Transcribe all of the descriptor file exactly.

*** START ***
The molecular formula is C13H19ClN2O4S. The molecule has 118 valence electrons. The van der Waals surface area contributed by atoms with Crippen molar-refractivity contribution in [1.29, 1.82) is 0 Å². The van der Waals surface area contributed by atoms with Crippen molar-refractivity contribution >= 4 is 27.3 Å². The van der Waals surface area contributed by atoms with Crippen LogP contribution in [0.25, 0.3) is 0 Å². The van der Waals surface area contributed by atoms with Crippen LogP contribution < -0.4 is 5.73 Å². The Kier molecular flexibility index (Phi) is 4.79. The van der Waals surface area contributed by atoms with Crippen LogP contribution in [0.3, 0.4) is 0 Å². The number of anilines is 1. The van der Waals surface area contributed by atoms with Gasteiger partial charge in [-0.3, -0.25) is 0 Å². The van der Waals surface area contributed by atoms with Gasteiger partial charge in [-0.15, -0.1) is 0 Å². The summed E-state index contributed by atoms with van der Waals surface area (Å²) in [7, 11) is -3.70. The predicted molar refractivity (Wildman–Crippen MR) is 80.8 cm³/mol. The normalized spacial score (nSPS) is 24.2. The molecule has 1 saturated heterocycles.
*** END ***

The molecular formula is C13H19ClN2O4S. The molecule has 118 valence electrons. The van der Waals surface area contributed by atoms with Crippen molar-refractivity contribution in [1.29, 1.82) is 0 Å². The van der Waals surface area contributed by atoms with Crippen molar-refractivity contribution >= 4 is 27.3 Å². The van der Waals surface area contributed by atoms with Crippen LogP contribution in [0.25, 0.3) is 0 Å². The van der Waals surface area contributed by atoms with Crippen LogP contribution < -0.4 is 5.73 Å². The Kier molecular flexibility index (Phi) is 4.79. The van der Waals surface area contributed by atoms with Crippen LogP contribution in [0.3, 0.4) is 0 Å². The number of anilines is 1. The van der Waals surface area contributed by atoms with Gasteiger partial charge in [-0.3, -0.25) is 0 Å². The van der Waals surface area contributed by atoms with Gasteiger partial charge in [-0.15, -0.1) is 0 Å². The summed E-state index contributed by atoms with van der Waals surface area (Å²) in [7, 11) is -3.70. The predicted molar refractivity (Wildman–Crippen MR) is 80.8 cm³/mol. The normalized spacial score (nSPS) is 24.2. The molecule has 1 saturated heterocycles.